Borrowers prayers have been answered yet again this month as the Reserve Bank decided to keep the official cash rate on hold at 4.75% – where it’s been since November last year when horror of horrors, it jumped by a quarter of a percentage point.
This increase fueled speculation that soon we would be making enormous monthly repayments as the RBA moved to keep inflation in check in the wake of an impending and unprecedented resources boom, hiking rates up goodness knows how many times between that fated Melbourne Cup Day and Christmas 2011.
But how quickly things change when it comes to the fickle Australian economy! With the Aussie dollar going up against the US Greenback and sitting at parity for some time now, not to mention the terrible spate of natural disasters Mother Nature has thrown at us, the RBA has determined that inflation should remain within its long term target range of 2 to 3% until around mid-year.
The finance industry boffins who just can’t help but get excited about all things economic are now speculating that there will be a further increase of a quarter percentage point over the next 12 months…which is a Hell of a lot better than the one point rise some were predicting last year.
The primary reason for this longer than expected reprieve is a weakening in the retail and tourism sectors over the past few months. Needless to say, many mortgage holders felt the fear of God when talk was mounting of an impending barrage of rate hikes late last year. Hence they tightened the purse strings and had a more frugal Christmas and summer holiday season than they might otherwise have done.
But there’s no denying that as we begin to see the effects of overseas markets buying up big in our commodities sector, with continuing jobs growth and further injections of foreign dollars into our financial coffers, consumer confidence will return and we will once again start to spend.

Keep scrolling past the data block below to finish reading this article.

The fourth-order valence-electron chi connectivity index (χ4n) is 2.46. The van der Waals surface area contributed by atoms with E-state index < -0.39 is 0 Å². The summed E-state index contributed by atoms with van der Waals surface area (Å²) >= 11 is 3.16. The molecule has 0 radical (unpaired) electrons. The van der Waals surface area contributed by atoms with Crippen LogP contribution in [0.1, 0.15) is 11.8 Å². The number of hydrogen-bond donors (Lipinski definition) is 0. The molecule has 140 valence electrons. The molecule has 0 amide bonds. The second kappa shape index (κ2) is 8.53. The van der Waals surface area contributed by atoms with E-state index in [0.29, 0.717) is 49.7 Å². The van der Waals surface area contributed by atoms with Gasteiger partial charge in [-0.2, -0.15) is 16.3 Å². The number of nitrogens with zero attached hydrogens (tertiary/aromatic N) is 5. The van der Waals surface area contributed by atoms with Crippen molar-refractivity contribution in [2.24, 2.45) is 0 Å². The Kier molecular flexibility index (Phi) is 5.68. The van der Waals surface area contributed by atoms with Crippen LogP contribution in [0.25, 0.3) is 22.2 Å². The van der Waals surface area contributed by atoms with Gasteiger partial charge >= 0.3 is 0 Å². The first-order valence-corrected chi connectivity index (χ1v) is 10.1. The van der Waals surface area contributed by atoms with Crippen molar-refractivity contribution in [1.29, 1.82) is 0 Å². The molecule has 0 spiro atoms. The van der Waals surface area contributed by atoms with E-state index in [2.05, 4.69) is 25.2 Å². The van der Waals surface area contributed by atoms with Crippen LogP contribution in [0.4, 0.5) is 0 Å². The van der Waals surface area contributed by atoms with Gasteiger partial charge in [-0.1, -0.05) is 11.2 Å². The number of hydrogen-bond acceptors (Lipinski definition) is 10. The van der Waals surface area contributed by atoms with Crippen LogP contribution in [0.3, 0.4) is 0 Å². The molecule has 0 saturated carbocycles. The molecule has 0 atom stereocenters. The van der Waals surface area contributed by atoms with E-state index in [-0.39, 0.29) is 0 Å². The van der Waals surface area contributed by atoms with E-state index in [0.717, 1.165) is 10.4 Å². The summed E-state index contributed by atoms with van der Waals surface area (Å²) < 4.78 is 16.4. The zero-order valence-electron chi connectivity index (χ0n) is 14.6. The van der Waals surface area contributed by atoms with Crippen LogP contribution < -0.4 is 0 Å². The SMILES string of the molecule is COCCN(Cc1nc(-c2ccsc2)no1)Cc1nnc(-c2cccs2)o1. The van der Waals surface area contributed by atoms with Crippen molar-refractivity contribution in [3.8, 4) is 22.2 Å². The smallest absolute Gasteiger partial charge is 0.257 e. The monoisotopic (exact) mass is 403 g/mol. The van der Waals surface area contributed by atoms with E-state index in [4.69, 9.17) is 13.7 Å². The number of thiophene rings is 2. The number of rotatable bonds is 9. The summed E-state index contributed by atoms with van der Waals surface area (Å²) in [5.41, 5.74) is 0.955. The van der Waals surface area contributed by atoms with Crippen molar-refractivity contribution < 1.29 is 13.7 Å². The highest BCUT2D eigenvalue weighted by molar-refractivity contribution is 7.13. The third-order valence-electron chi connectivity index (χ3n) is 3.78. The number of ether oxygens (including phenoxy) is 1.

Essentially, Aussies are not standing on the sidelines because they’re short a few quid right now, rather we’re seeing a reversion to the old ways of saving as caution takes precedence over consumerism. But of course, we don’t expect that to last forever! Let’s face it – old habits die hard.
This is evident in the fact that household disposable income grew by 6.4% over the year to September 2010, boosted by our most favourable terms of trade in 140 years and strong employment growth, with the rate of participation in the labour force at a near record high of 65.9%.
Then of course there’s the rumours going around about the banks. Will they risk public and political outrage again as they did last year, deciding to make their own interest rate move, independent of the RBA?
Some think this is a distinct possibility. Ironically, the government that was so incensed about this in 2010 that they moved to ban exit fees in a half hearted attempt to send the naughty banks to the timeout chair, could be giving them the fuel to make such a move.
Many in the industry (myself included), believe that abolishing exit fees will not increase competition, but will instead increase interest rates as lenders scramble to make up the profits they will begin losing as of July 1st when the new legislation potentially comes into play.
And let’s not forget that all important substance that we are so reliant on to get from A to B – fuel. With world oil prices rising, we’re already struggling to fill our tanks at the petrol pump…so much so that the old fill and flee is becoming an increasingly popular pastime of Aussie motorists…and this will only get worse, sending prices soaring and inflation along with them.
When all is said and done though, I’m of the opinion that this will they or won’t they speculation is a bit like playing the pokies, or rolling the dice and hoping those longed for snake eyes come up. We have become such an integral part of the global economy that it’s not only domestic factors we have to watch closely over the coming months, but international ones as well.
All we can really do is take a stab at what might eventuate and hope that it will be good news for borrowers. And in the meantime, I guess we just have to endure the incessant banter from those over-excited economic boffins (and keep them away from the sugar jar and energy drinks lest they get too titillated)!